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Lynne swapped working as a midwife running high-risk antenatal clinics for the shop floor of our Burleigh Heads store where she loves nothing more than to share her love of travel, hiking, bushcraft and bird watching with customers.
Her birding story started 7 years ago at the Gold Coast outpatients department where she crossed paths with an avid bird watcher and got chatting. One thing led to another and she was introduced to real-life bird watching (or ‘birding’ as those in the know call it!) and hasn’t looked back. The community really takes the newbies under their wing so if you’re looking to get into birding, Lynne recommends “...searching for like-minded people at local bird watching clubs and hubs”.
Birdlife Australia is an Australian Wide branch of bird watching where there are lots of smaller local groups that you can search for. They host 3 to 4 day camp-outs with local bird watchers to show you their area. “Locals know best,” Lynne says, “They’re the ones who know where to find the rare and hard to find species.”
Lynne has travelled the world bird watching. First off in the UK, where she’s walked the Coast to Coast, Offa’s Dyke in Wales, and spent time in Norfolk and Scotland to name a few. She’s since been on birding tours across the seas to remote locations like; Borneo, Sri Lanka, India, Zimbabwe, Zambia, Botswana, and The Maldives!
“My overseas birding experiences have just been phenomenal because of the community I’ve met along the way. Local knowledge really is key...when I was in Kaziranga, India I saw the beautiful Great Hornbill. The female stays in a hole in a tree where she’s nesting and the male goes out and gets food. The guide said “He’s due in at 11:30” and I kid you not at 11:28, you could hear him before you could see him! He just flew in to perch on a stump and fed his family. That’s local knowledge in action, to know where to be at just the right time!”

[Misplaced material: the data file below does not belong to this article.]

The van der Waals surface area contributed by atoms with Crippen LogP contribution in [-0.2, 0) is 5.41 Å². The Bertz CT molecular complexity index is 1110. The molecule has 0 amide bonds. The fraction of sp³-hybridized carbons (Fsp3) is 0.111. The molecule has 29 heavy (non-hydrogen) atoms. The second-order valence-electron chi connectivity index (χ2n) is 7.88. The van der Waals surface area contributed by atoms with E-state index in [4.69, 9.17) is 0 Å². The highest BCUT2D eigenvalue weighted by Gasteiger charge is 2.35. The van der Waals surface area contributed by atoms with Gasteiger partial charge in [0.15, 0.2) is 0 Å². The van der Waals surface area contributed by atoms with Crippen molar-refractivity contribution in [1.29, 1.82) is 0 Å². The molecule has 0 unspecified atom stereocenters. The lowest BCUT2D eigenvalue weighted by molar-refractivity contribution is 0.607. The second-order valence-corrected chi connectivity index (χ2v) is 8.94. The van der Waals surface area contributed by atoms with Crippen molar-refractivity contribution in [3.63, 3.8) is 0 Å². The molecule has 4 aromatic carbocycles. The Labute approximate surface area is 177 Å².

“I don’t have a favourite bird but I do love the Noisy Pitta because it’s a stunning bird. It’s a bit of a quirky bird, it’s very secretive and it was the first bird that was challenging to find. It’s at Lamington National Park. It’s just so exciting to find a special bird!”
Source: Lynne Martin
Start off searching for these local birds that are easy to spot:
Lynne’s also interested in the flight of migratory birds like the 4BBRW and works as a shorebird researcher, surveying how many species there are and how many birds are returning. “Habitat loss is a major issue for these birds,” Lynne says passionately, “...many coastal regions around the world are reclaiming the sea and building high rises so, the migratory birds arrive on land to feed after covering huge distances and their feeding grounds are no longer there! That’s why I get so passionate about birds and the significance of that loss of habitat. Many species are becoming critically endangered.”
It’s best to try and blend in as much as possible while birdwatching and Lynne recommends wearing neutral coloured clothing, bringing wet weather gear, some good binoculars and a pack to carry essentials such as water and snacks a camera with a good zoom if you have one.